Workforce of the future: How job roles will evolve

Job roles that are traditionally held by humans will face automation, given the development of AI and other technology.

By U2B Staff 

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In the age of digital transformation, traditional careers are already being taken over by automation and the increasingly popular gig economy, which in turn creates new and exciting job roles.

If you are currently seeking employment, or are already part of the workforce, it is important to be aware of these employment market changes and then adapt accordingly to become a part of a newly transformed talent pool.

In an article by Carnegie Mellon University President Farnam Jahanian, it was mentioned that 32% percent of job roles across the globe are highly automatable.

While a separate study conducted prior to this by the Brooking’s Institution states that creative and technical positions may be spared from this new wave of automation, at the rate of growth in artificial intelligence and machine learning, this may not be the case for very long.


What do future job roles look like?

Emphasis on digital skills is inevitable in the future job market – more and more job roles require basic digital literacy skills.

This is shift occurs across sectors and across industries, whether the job entails any level of technical skills or knowledge.

As technology takes over most industries, even roles that are predominantly in charge of recruitment and hiring, which are traditionally controlled by humans will face automation, given the development of AI and other technology.

These AI-based chatbots are expected to initiate preliminary interviews and shortlist applicants according to specified requirements. But that is only the tip of the iceberg.

The nature of a job itself will also face some rapid transformation with the emergence of new technology. Traditional desk jobs are currently being overthrown by more flexible remote work opportunities found in the growing gig economy.

More and more digital natives are opting for this mode of working.

Thanks to the development of mobile productivity apps, more young adults are seeking gig-based employment that allows more flexibility in terms of work-life balance and a more transparent way to manage their income.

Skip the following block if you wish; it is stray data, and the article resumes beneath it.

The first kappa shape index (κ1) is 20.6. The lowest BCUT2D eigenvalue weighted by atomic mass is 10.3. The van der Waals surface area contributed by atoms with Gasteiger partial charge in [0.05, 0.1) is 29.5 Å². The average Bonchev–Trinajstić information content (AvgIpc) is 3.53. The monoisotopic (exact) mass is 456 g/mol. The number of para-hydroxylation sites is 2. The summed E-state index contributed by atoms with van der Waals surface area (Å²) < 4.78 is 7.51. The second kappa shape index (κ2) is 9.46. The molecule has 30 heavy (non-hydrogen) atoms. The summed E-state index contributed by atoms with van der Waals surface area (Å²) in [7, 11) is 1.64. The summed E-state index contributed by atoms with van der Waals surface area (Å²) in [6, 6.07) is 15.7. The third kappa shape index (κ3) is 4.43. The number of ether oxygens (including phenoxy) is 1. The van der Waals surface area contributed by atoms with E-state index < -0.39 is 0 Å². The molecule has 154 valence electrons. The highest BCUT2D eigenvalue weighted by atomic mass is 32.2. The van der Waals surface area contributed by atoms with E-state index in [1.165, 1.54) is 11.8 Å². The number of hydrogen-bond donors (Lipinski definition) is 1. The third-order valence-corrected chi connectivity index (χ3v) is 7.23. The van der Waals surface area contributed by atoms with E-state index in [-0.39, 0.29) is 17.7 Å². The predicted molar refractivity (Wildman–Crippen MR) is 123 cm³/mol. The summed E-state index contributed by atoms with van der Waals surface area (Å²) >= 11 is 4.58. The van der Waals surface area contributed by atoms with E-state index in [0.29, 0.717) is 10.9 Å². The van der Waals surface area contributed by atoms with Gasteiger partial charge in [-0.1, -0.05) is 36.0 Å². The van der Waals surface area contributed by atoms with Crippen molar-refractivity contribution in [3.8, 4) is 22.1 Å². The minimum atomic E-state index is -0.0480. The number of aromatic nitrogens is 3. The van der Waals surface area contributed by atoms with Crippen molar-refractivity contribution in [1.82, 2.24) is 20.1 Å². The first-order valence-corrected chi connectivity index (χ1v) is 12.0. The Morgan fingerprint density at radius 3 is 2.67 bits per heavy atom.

No longer dependent on long-term contracts and commitments, the gig economy will surely disrupt traditional job market conventions.


Future jobs will require human skills

The emergence of industry 4.0 will give way to the birth of new industries and the expansion of existing ones through technology.

In fact, human-skills, something humans are inherently better at than their robot-counterparts, should be given more emphasis. These include developing the right skills to approach problems from various perspectives, cultivate and exploit creativity, be active and fluent communicators, and exhibit high levels of critical thinking.

These ‘human’ skills will eventually become valuable assets for new entrants into a future workforce and will set them apart from the rest in industries that are increasingly being taken over by automated technology.

In his article for the WEF 2020, Professor Farnam Jahanian highlighted the need for businesses to explore more pathways to allow access to higher education and relative skills for fresh talent.

“For example, the private sector could rethink human capital development as a long-term investment, and focus on leadership development and vocational programme design,” he explained.

It is equally important for businesses to upskill their existing talent pool to ensure employees can build up relevant skill sets to allow them to adapt to the evolving job market.

Businesses can take advantage of the digitisation of further education to attain this. As more and more online micro-courses are becoming available, companies and employees can pick and choose the skills most relevant to them and pursue these courses according to their own time.